Paleo. Keto. DASH. Plant-based. Intermittent fasting. Whole30. With so many different trends to choose from, it’s tricky to figure out which eating plan is the right choice for you, and which should be written off as an ineffective (and possibly dangerous) fad. Here’s everything you need to know about the alkaline diet.
Wait, what’s the alkaline diet? The general gist is that dieters replace more acidic foods with ingredients that have an alkaline pH of 7 or higher. (High school science flashback: a pH of 7 is neutral. Anything lower is acidic. Anything higher is basic.) Proponents of the diet believe that eating mostly alkaline foods will help keep your blood pH level as alkaline as possible. In turn, the diet is thought to reduce your risk of developing a number of diseases, including cancer and arthritis, as well as increase energy levels, reduce inflammation and a host of other health benefits. (More about those claims later.)
And what can I eat? Any food with an alkaline (or basic) pH level is permitted on this diet, including most fruits and veggies, tofu, soybeans and some nuts (like almonds), beans (like pinto beans) and seeds (like flaxseeds).
So what can’t I eat? Dieters eat anything that creates an acidic pH in the body sparingly, including meat, eggs, most dairy (goat milk is allowed), most grains and processed foods (bye, Doritos). Caffeine and alcohol are no-no’s, too.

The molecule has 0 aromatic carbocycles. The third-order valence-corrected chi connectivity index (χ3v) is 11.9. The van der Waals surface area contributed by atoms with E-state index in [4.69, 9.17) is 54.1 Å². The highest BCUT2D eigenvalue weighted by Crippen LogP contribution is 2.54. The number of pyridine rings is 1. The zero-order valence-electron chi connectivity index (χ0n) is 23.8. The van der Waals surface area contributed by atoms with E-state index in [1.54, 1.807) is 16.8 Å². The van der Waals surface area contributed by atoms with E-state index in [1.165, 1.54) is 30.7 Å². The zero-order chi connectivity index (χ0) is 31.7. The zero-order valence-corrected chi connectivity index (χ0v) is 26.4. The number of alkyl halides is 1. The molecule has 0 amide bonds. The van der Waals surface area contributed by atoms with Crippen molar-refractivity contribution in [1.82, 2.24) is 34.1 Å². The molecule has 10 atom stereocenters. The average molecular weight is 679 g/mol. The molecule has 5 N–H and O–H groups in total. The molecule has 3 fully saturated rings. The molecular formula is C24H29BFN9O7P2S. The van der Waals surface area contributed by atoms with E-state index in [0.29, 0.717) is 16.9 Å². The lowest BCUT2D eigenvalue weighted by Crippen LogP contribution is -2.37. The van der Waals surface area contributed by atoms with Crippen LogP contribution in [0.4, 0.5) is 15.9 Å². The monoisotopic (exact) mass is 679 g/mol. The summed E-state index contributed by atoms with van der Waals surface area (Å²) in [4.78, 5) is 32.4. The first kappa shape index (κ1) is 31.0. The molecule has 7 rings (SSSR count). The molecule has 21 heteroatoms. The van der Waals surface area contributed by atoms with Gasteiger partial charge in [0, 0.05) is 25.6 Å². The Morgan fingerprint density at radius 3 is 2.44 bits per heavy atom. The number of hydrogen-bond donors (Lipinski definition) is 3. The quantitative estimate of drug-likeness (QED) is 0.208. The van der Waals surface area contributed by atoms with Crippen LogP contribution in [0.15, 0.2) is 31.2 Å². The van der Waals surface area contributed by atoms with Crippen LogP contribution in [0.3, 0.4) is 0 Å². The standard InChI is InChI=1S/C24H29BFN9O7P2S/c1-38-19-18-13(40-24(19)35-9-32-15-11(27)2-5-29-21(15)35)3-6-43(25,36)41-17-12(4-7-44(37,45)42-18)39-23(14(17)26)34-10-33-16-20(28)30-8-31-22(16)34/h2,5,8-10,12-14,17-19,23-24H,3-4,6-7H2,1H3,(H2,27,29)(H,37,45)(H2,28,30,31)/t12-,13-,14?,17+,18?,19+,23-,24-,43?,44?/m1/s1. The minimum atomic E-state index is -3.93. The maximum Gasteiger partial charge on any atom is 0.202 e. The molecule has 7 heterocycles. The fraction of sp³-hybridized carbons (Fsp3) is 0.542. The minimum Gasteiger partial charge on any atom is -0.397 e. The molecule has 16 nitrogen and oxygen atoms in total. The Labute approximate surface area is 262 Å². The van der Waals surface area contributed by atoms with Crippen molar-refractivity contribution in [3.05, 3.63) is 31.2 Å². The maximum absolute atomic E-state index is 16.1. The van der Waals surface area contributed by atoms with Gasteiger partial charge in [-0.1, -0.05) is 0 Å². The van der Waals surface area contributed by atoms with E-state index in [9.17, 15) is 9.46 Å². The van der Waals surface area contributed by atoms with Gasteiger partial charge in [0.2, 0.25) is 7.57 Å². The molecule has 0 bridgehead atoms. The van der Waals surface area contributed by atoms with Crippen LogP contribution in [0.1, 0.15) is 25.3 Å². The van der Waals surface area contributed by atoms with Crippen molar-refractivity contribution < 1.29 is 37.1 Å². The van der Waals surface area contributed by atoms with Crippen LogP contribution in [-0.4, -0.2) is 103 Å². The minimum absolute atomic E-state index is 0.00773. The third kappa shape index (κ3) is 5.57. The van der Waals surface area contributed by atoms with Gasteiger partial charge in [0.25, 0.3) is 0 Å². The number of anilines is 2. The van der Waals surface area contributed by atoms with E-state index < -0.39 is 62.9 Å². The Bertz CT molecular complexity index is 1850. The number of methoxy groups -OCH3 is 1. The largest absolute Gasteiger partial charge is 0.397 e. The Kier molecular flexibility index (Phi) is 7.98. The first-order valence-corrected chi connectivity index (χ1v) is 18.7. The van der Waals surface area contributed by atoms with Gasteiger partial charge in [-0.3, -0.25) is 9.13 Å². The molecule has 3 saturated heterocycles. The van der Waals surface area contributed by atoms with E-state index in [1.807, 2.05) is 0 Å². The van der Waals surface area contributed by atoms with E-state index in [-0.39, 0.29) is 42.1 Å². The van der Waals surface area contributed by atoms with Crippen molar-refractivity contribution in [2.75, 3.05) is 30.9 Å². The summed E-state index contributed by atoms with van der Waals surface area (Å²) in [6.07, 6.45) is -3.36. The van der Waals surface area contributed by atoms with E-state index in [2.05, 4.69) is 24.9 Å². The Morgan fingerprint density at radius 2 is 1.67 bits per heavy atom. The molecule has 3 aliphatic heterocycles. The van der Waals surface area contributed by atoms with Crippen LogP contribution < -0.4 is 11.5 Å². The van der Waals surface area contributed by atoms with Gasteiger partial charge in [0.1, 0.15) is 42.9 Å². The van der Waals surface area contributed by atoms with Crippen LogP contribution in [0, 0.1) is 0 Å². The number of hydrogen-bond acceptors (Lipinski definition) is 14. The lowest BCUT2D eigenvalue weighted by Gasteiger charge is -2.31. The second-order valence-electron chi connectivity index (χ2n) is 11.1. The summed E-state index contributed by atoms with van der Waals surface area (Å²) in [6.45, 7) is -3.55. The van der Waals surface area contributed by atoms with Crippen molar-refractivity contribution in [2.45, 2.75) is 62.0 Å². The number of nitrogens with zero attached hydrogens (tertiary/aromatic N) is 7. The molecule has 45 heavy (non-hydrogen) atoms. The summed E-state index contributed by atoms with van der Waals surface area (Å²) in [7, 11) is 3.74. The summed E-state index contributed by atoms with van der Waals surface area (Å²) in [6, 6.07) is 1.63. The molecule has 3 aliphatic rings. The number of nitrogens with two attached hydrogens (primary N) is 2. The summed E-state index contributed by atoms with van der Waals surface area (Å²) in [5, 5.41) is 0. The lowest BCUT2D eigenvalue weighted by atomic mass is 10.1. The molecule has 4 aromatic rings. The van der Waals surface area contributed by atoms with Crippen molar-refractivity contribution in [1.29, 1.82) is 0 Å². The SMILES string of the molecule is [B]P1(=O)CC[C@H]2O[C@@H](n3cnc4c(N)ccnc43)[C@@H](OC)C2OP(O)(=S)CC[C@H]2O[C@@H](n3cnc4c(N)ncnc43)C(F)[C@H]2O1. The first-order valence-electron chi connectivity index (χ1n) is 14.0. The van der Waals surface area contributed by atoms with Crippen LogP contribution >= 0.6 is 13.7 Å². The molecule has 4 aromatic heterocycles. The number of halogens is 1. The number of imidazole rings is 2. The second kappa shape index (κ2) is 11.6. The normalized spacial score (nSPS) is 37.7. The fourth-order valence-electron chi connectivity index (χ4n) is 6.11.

And does it actually work? After polling our nutritionist friends, the consensus is no, it doesn’t. Although the foods on the alkaline diet are all healthy choices (bonus points for that), there’s just no scientific evidence that eating alkaline foods actually changes the pH of your blood. “Overall, the body tightly regulates blood pH levels and it is not possible to affect it via diet,” Melissa Kelly, MS, RD, CDN tells us. “While the alkaline diet encourages fruits and veggies through a plant-based plan and restricts highly processed foods, the research is lacking.” Welp, we’ve got our answer.
Will trying the alkaline diet do any harm, though? The foods the alkaline diet involves aren’t unhealthy. But unnecessarily restricting your diet to only a few food groups (even if they’re good ones) is never recommended, especially if the diet isn’t scientifically proven to be effective. Oh, and some news—Robert Young, the creator of the alkaline diet, is currently serving jail time for practicing medicine without a license. Yikes. A much safer bet? Try the Mediterranean Diet, which is widely recommended by doctors and nutritionists.